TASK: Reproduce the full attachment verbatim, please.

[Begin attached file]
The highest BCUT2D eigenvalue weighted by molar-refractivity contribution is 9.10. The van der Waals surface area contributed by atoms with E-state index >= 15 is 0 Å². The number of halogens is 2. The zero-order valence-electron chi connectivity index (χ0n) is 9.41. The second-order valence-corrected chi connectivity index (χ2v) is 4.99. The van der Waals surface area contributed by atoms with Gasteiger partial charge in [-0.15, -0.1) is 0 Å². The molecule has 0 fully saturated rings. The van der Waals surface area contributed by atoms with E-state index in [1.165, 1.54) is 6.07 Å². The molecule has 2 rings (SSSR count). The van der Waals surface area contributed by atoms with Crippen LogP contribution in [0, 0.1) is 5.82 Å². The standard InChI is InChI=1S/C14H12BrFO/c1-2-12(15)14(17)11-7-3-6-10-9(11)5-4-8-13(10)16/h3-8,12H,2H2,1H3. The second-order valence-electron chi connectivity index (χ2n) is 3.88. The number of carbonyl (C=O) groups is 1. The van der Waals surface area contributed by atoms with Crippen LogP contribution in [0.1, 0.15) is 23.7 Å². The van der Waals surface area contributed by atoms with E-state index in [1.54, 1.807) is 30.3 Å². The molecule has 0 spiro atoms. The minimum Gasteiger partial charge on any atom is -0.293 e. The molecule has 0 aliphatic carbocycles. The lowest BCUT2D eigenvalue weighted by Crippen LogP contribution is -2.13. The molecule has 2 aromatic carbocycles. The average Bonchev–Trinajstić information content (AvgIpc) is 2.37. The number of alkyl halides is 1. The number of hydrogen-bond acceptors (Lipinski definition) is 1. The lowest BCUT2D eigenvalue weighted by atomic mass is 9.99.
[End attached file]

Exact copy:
The highest BCUT2D eigenvalue weighted by molar-refractivity contribution is 9.10. The van der Waals surface area contributed by atoms with E-state index >= 15 is 0 Å². The number of halogens is 2. The zero-order valence-electron chi connectivity index (χ0n) is 9.41. The second-order valence-corrected chi connectivity index (χ2v) is 4.99. The van der Waals surface area contributed by atoms with Gasteiger partial charge in [-0.15, -0.1) is 0 Å². The molecule has 0 fully saturated rings. The van der Waals surface area contributed by atoms with E-state index in [1.165, 1.54) is 6.07 Å². The molecule has 2 rings (SSSR count). The van der Waals surface area contributed by atoms with Crippen LogP contribution in [0, 0.1) is 5.82 Å². The standard InChI is InChI=1S/C14H12BrFO/c1-2-12(15)14(17)11-7-3-6-10-9(11)5-4-8-13(10)16/h3-8,12H,2H2,1H3. The second-order valence-electron chi connectivity index (χ2n) is 3.88. The number of carbonyl (C=O) groups is 1. The van der Waals surface area contributed by atoms with Crippen LogP contribution in [0.1, 0.15) is 23.7 Å². The van der Waals surface area contributed by atoms with E-state index in [1.54, 1.807) is 30.3 Å². The molecule has 0 spiro atoms. The minimum Gasteiger partial charge on any atom is -0.293 e. The molecule has 0 aliphatic carbocycles. The lowest BCUT2D eigenvalue weighted by Crippen LogP contribution is -2.13. The molecule has 2 aromatic carbocycles. The average Bonchev–Trinajstić information content (AvgIpc) is 2.37. The number of alkyl halides is 1. The number of hydrogen-bond acceptors (Lipinski definition) is 1. The lowest BCUT2D eigenvalue weighted by atomic mass is 9.99.